Here's the other view: detailed descriptions of wine are grade-A, un-adulterated horseshit. They are futile attempts to pigeonhole something that cannot be described in words. Wine's elusive effects on nose, palate and throat are perceived differently by different people, and writers who think they can capture those sensations are fooling themselves.
My own view falls somewhere in between the two extremes. On one hand, it's easy to dismiss wine-speak as a unique form of snobbism. James Thurber expressed this view in a famous cartoon: "It's a naive, domestic Burgundy without any breeding," says wine-snob to companion, "but I think you'll be amused by its presumption."
But that's too easy a joke. First of all, we need some descriptive terminology if we're to move beyond saying that a wine is red/white, dry/sweet, and good/ bad/revolting. Second, certain descriptors ring bells for most drinkers. A standard description of Gewurztraminer, for instance, compares it to lychees; makes sense to me. The same applies to gooseberry for Sauvignon Blanc and peppery for certain Rhone reds.
But what about the hazelnuts? The treacle tart and quince and jam? The candied ginger and passion fruit and unripe apricots? Are these for real, or just fanciful imaginings? One wine journalist, who cannot be named for legal reasons, is convinced that some wine-writers just make it up.
"You've got to write something, so you conjure up these strange tastes - ugli fruit, or a sumo wrestler's jockstrap - out of thin air. It can be very entertaining, but it's not helpful. And I think it puts readers off. They want the general area, oak, body, where's it from, is it tannic, and then a recommendation."
Can ordinary mortals keep up with the pros when they leap into the metaphoric abyss? To find out, I conducted a tasting of five wines. There were supposed to be six, but one didn't arrive in time - about which more later.
My intrepid team had the following brief. First they were to blind-taste each wine and write their own description, using whatever terminology they find useful. Then, after finishing their notes, they were to look over tasting notes for each wine, four from leading drinks writers and one from the producer, and see if they could tell which wine went with which description. To make things more interesting, I hadn't explained my objectives: I wanted them to think they were there to slurp and evaluate.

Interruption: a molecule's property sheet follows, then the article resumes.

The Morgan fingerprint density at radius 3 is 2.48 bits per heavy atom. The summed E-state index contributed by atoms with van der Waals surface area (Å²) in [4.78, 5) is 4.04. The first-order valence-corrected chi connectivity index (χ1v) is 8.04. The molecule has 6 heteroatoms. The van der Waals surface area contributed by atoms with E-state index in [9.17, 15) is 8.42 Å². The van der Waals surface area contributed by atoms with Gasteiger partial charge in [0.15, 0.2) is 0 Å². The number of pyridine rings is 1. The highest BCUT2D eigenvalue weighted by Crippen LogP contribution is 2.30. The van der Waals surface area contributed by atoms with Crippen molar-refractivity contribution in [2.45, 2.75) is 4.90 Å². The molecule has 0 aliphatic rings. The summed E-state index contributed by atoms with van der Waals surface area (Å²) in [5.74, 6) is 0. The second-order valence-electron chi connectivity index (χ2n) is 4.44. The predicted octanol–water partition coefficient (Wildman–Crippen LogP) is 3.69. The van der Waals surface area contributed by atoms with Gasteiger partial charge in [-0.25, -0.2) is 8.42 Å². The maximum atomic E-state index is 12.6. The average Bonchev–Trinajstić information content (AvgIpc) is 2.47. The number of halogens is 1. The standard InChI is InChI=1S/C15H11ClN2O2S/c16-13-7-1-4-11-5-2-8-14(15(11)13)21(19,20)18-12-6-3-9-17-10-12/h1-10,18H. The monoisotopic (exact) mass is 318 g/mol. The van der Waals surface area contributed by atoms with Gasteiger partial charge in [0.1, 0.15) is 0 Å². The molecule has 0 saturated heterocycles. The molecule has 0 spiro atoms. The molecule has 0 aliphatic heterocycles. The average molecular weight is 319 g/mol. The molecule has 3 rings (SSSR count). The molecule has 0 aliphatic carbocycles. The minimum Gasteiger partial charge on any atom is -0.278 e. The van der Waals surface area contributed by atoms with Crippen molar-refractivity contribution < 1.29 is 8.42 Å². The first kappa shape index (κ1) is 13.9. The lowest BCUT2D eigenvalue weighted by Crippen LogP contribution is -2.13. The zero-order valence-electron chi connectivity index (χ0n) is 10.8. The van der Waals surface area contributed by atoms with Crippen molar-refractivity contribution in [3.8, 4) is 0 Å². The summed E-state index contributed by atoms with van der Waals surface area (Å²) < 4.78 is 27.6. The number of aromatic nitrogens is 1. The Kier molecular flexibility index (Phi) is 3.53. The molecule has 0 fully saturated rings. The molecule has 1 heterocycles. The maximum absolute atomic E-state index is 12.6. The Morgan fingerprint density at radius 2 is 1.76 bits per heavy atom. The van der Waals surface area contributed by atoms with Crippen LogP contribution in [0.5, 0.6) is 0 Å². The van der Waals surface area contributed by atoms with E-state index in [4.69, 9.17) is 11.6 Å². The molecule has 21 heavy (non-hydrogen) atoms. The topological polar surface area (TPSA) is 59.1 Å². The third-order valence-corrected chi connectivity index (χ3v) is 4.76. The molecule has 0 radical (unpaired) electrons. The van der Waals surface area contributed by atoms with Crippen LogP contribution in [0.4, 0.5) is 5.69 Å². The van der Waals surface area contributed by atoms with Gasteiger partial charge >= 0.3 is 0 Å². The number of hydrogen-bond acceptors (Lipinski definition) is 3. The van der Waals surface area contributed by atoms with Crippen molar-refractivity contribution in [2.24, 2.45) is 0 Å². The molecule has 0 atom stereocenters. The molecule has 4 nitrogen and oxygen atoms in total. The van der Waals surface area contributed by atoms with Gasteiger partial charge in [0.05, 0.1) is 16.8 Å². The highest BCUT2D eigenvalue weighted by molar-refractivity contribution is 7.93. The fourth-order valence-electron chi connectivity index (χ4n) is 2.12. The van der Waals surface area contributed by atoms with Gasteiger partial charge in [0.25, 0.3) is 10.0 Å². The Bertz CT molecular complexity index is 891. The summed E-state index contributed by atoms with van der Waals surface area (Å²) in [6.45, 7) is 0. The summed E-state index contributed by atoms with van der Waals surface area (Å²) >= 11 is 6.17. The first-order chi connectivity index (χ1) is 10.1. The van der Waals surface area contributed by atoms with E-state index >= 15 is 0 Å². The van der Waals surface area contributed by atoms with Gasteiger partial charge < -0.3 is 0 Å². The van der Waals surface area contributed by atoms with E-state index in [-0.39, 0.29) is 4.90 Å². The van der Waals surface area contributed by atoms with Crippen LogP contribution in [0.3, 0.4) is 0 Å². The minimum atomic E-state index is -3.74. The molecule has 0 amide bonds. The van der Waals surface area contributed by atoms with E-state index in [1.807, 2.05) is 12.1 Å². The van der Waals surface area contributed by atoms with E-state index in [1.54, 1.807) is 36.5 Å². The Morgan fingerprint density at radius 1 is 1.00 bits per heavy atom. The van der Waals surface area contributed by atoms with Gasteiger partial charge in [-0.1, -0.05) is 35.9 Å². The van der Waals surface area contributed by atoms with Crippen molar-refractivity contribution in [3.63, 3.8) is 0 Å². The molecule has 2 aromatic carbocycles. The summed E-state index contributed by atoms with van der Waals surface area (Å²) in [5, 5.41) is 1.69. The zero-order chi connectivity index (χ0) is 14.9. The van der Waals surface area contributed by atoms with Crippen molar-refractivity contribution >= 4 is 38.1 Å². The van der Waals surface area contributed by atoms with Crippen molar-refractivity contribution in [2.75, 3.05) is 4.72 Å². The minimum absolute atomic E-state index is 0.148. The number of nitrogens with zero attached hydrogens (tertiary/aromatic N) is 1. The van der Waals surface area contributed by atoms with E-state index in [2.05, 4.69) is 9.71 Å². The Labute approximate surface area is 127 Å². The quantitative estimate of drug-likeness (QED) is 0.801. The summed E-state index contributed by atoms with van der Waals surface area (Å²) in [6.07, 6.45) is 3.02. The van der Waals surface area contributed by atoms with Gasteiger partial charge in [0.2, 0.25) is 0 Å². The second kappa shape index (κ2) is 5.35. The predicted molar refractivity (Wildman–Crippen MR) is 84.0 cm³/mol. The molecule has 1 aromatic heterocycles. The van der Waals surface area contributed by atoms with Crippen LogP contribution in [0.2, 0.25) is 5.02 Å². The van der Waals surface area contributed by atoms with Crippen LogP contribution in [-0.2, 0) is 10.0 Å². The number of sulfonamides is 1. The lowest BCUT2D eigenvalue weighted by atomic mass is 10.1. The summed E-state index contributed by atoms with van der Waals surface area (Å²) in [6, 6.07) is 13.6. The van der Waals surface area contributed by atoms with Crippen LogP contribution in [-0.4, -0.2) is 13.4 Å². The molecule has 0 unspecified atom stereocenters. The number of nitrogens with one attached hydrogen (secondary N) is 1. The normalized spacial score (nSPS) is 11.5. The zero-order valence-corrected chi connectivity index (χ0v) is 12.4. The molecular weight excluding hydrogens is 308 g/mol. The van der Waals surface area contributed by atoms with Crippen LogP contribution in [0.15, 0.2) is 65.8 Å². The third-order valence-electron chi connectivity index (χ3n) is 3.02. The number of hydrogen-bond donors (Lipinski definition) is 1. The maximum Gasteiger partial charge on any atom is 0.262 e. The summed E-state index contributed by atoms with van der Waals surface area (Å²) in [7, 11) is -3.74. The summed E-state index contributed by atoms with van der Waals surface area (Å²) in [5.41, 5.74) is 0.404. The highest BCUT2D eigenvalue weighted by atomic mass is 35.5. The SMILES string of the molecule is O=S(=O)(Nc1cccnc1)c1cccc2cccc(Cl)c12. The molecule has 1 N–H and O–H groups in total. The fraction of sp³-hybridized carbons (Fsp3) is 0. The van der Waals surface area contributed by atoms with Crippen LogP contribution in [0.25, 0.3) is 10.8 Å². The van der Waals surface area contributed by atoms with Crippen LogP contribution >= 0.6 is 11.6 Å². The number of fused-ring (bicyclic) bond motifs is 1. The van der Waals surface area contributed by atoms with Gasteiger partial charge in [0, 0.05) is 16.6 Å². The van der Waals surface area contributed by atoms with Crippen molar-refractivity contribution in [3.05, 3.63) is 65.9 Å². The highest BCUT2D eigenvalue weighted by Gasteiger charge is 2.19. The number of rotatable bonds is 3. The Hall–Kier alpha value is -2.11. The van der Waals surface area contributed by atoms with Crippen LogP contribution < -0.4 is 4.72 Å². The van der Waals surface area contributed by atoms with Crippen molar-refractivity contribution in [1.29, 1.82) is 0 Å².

The notes were chosen to cover a reasonable spectrum of describing styles. My panel, a nicely mixed bunch, consisted entirely of Independent on Sunday readers who answered my plea (published late last year) for tasting volunteers. They were: Stephen Cake, age 37; Alison Cake, 31; Dr Robert Asher, 49; Beate Hemmel, 36; Catherine Nalty, 37. Their professions included GP, PA, and Tax Inspector, and they turned up for a Saturday morning session at Bibendum wine merchants in Regents Park Road, London. As an added bonus, I was able to rope in one of Bibendum's staff, Paul Williams, to provide professional expertise.
My panel did their first tasting with impressive seriousness. They took their time and thought about what they were doing. At the end of phase one, the most striking point to emerge was that no-one really loved any of the wines. They felt lukewarm about most and positively livid about others. Which can happen in any wine tasting, but remember: these wines had (with one exception) been recommended by journalists. Moet & Chandon Brut Imperial champagne, for which tasting notes came from the producer, elicited sincere under-appreciation.